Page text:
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PARAMOUNT : Low Turnout Expected on School Bond Issue

March 02, 1995|PSYCHE PASCUAL

A low voter turnout is expected Tuesday for a special election on a proposed bond sale to help the Paramount Unified School District ease overcrowding. But that would suit some school officials just fine.

Proposition S, which would allow the district to sell $15 million in bonds, is the only item on the ballot in the 14,400-student district, which includes Paramount and parts of Long Beach, Lakewood, Bellflower and South Gate.

If the measure is approved by two-thirds of the voters, proceeds will be used to renovate old campuses and build two schools. Officials also hope to improve security on campuses by building more fences and installing alarms.

The proposed bond measure, which would raise taxes for each homeowner by about $22 a year, has attracted almost no controversy, and officials hope it stays that way.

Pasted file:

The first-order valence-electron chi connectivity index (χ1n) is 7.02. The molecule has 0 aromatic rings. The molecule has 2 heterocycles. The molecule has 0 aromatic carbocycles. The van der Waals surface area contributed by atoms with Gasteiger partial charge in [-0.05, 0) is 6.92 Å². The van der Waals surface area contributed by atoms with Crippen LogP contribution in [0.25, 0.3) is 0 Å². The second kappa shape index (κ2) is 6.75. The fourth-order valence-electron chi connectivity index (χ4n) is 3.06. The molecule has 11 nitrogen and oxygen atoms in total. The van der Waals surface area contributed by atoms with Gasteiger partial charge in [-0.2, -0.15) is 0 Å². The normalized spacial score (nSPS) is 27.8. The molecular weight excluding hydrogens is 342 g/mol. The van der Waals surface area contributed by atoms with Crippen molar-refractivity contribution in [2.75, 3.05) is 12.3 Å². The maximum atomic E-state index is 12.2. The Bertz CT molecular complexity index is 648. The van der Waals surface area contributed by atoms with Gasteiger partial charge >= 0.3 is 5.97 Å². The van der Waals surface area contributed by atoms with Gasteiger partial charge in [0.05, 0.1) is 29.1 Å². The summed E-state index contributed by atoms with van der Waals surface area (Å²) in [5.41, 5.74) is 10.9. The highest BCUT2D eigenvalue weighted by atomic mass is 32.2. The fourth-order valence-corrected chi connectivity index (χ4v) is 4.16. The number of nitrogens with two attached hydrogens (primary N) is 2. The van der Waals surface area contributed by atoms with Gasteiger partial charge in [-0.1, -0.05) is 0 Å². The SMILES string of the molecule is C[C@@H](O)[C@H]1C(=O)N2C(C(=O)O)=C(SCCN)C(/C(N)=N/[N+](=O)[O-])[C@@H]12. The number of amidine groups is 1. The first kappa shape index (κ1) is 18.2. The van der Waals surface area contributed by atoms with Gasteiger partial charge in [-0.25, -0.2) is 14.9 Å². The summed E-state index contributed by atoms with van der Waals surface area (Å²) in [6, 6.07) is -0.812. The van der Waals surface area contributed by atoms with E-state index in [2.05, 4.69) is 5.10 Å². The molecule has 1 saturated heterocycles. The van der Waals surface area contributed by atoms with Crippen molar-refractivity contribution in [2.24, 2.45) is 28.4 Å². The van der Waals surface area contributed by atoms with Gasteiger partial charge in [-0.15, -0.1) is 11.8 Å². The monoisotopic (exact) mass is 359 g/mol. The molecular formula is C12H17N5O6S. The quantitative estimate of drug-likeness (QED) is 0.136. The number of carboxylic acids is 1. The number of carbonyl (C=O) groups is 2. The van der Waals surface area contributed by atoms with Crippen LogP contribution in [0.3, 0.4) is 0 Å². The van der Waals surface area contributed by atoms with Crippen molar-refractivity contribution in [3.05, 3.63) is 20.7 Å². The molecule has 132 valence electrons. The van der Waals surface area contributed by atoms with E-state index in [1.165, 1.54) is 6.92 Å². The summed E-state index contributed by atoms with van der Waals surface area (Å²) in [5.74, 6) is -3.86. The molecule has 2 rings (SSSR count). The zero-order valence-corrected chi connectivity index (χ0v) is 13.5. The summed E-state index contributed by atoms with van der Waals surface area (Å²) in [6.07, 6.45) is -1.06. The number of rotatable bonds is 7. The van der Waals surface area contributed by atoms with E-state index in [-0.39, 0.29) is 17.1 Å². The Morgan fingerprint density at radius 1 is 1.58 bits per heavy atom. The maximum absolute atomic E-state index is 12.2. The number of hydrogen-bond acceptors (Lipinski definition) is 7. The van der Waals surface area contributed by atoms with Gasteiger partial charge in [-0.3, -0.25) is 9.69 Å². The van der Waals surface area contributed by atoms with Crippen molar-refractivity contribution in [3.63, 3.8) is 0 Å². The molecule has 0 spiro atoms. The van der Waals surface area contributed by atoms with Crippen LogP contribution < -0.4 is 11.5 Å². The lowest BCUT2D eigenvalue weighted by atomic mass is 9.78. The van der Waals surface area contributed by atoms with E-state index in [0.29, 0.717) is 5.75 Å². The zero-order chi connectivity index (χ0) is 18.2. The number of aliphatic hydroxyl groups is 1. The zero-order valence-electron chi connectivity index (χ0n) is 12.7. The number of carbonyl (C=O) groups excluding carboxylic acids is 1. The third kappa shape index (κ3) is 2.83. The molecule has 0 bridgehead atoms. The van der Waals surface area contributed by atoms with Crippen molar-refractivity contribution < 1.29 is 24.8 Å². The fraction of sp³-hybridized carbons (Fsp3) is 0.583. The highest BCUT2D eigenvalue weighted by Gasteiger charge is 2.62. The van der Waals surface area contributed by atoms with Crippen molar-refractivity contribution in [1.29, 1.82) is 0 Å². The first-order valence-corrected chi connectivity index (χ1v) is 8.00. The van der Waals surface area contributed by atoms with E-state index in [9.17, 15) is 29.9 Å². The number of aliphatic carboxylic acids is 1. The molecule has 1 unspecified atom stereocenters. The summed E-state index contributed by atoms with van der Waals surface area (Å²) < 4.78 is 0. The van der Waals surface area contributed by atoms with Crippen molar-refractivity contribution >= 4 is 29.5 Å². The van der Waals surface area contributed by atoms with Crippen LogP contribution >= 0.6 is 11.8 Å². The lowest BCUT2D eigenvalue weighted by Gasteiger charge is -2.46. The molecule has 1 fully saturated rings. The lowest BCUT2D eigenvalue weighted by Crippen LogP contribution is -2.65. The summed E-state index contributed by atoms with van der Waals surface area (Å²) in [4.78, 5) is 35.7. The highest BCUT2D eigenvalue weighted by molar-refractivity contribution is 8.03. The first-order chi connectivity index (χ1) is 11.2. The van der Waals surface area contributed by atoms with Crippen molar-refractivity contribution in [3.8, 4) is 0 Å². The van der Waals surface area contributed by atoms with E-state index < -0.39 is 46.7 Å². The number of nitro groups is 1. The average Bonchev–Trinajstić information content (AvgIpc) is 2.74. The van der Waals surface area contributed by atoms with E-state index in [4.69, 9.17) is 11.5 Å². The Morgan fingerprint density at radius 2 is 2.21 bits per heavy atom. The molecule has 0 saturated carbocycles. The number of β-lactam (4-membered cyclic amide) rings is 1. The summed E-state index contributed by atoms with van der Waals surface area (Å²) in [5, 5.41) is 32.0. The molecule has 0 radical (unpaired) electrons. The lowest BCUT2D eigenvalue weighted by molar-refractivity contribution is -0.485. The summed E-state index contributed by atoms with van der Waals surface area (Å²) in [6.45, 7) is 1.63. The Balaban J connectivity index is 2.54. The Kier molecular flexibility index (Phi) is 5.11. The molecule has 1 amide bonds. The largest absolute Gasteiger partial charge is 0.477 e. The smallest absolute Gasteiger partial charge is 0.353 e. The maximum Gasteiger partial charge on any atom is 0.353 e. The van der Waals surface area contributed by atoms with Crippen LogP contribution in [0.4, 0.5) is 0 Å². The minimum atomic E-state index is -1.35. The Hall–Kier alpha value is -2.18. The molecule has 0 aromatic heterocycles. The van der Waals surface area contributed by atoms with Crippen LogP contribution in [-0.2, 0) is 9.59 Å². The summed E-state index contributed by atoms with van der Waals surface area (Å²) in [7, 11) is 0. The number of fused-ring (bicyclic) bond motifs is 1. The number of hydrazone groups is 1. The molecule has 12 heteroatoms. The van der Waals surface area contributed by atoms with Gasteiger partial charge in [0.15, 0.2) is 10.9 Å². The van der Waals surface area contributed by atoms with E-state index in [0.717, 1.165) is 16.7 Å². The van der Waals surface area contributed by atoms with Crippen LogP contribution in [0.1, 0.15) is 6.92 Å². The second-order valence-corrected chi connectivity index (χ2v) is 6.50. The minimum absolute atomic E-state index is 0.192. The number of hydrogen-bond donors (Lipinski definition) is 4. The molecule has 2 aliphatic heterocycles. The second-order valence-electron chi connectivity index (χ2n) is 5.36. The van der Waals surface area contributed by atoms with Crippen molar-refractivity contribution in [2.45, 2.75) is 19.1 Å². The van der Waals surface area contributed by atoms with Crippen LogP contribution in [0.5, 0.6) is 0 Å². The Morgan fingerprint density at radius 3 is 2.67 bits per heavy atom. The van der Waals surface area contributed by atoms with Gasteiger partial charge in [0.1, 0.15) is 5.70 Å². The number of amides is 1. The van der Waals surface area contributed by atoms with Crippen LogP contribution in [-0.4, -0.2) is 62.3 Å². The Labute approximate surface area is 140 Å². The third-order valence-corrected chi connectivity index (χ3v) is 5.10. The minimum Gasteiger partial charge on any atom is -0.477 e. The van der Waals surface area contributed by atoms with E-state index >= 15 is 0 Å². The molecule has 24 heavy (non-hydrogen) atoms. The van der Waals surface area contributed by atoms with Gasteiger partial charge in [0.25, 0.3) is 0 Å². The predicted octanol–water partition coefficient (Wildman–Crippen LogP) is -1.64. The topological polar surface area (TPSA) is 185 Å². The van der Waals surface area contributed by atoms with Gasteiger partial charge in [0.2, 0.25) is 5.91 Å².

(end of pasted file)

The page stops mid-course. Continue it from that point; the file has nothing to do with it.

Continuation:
"I would like to let sleeping dogs lie, but we'll see," said Gene Hartline, assistant superintendent of business services. "If we can get our yes votes out, that's our major push now."

A voters' pamphlet statement supporting the bond measure has been endorsed by Paramount Mayor Gerald A. Mulrooney, City Councilman Manuel E. Guillen, school board President Craig G. Olson and representatives from the teachers union and the PTA.

Board member Richard B. Caldwell, a former superintendent of the district, voted against putting the measure on the ballot. He says he opposes any proposal that would increase taxes.

District officials say the school system is bursting at the seams.

The district has grown by nearly 5,000 students in the past 15 years and an additional 1,000 students are expected by the end of the decade.

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